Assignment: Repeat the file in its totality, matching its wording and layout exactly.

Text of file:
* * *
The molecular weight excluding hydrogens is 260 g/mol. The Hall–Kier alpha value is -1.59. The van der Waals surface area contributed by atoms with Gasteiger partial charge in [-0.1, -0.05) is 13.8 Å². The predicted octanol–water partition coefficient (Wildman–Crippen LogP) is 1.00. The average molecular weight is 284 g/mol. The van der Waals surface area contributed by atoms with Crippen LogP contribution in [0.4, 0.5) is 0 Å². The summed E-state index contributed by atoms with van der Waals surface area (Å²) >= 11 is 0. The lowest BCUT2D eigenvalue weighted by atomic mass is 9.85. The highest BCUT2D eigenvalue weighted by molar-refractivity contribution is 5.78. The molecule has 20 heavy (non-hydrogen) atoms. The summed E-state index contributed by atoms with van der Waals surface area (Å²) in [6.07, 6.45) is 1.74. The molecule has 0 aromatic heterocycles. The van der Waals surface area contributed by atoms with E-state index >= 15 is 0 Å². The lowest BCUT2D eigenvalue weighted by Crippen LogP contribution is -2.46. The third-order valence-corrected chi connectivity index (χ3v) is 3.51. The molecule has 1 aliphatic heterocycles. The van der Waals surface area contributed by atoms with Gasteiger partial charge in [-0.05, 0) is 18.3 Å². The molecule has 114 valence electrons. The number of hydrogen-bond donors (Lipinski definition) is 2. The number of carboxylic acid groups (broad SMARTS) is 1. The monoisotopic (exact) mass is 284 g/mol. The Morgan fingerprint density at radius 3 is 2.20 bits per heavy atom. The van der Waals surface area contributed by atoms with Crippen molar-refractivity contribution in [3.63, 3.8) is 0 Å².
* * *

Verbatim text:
The molecular weight excluding hydrogens is 260 g/mol. The Hall–Kier alpha value is -1.59. The van der Waals surface area contributed by atoms with Gasteiger partial charge in [-0.1, -0.05) is 13.8 Å². The predicted octanol–water partition coefficient (Wildman–Crippen LogP) is 1.00. The average molecular weight is 284 g/mol. The van der Waals surface area contributed by atoms with Crippen LogP contribution in [0.4, 0.5) is 0 Å². The summed E-state index contributed by atoms with van der Waals surface area (Å²) >= 11 is 0. The lowest BCUT2D eigenvalue weighted by atomic mass is 9.85. The highest BCUT2D eigenvalue weighted by molar-refractivity contribution is 5.78. The molecule has 20 heavy (non-hydrogen) atoms. The summed E-state index contributed by atoms with van der Waals surface area (Å²) in [6.07, 6.45) is 1.74. The molecule has 0 aromatic heterocycles. The van der Waals surface area contributed by atoms with E-state index >= 15 is 0 Å². The lowest BCUT2D eigenvalue weighted by Crippen LogP contribution is -2.46. The third-order valence-corrected chi connectivity index (χ3v) is 3.51. The molecule has 1 aliphatic heterocycles. The van der Waals surface area contributed by atoms with Gasteiger partial charge in [-0.05, 0) is 18.3 Å². The molecule has 114 valence electrons. The number of hydrogen-bond donors (Lipinski definition) is 2. The number of carboxylic acid groups (broad SMARTS) is 1. The monoisotopic (exact) mass is 284 g/mol. The Morgan fingerprint density at radius 3 is 2.20 bits per heavy atom. The van der Waals surface area contributed by atoms with Crippen molar-refractivity contribution in [3.63, 3.8) is 0 Å².